Barber called for a new politics of courage, unity and change, echoing the state’s Progressive-era history when white and black farmers fused together in strong coalitions following the Civil War.

“We must have a 21st century fusion politics where we stand together not sometimes but all the time,” he said.

That fusion is coming alive today. Gay families, including those black gay families whom census data tells us are more likely to be raising children, struck a major blow to our common anti-gay and racist enemies this week. Though the court gave us a setback on voting rights, it also gave us an opportunity in which we find our federal government finally recognizing the validity and equality of all parents, children and siblings. And, ultimately, that’s what matters.

Strong families, gay or straight, raise good kids and citizens. They work with their neighbors to create better and safer communities. They join with other parents to speak out against harmful legislation that strips public funding from our schools. They work hand-in-hand to get out the vote and unseat elected officials who haven’t the slightest care for black or gay concerns. Sometimes, as our Moral Mondays have shown us, they even march handcuff-to-handcuff to jail for justice.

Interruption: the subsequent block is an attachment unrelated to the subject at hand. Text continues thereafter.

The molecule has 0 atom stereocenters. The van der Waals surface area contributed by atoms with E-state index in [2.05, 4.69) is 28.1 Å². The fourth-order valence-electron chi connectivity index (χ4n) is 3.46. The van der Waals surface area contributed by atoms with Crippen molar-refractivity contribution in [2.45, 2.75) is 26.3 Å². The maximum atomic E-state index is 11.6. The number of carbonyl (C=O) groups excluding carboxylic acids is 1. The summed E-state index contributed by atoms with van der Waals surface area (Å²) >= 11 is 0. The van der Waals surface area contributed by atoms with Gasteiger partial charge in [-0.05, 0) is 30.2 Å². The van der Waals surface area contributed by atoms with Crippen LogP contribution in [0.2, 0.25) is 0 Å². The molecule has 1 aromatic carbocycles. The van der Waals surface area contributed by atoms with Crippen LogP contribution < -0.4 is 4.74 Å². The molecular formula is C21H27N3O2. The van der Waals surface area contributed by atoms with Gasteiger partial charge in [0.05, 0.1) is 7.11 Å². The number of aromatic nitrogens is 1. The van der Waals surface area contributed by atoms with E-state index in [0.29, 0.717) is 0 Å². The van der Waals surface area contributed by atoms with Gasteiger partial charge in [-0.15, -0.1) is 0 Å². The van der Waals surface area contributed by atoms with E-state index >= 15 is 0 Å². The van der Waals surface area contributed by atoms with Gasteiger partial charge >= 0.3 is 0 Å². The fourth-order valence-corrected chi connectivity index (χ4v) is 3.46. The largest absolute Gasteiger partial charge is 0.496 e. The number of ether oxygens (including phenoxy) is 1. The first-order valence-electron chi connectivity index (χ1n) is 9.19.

The marriage win last week was a victory for all Americans. It may seem like a two-steps-forward, one-step-back kind of week, but we’re still closer to justice than we were before. And it’s because progressive activists and communities – black, white, gay, straight, documented and undocumented – are finally learning in this day and age how to work together for the betterment of all.

Matt Comer is editor of QNotes, the Charlotte’s LGBT community newspaper. In his spare time, Comer volunteers with a variety of community organizations, including Charlotte Pride (charlottepride.org) and the Charlotte Rainbow Action Network for Equality (rainbowaction.org).

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October 9, 2015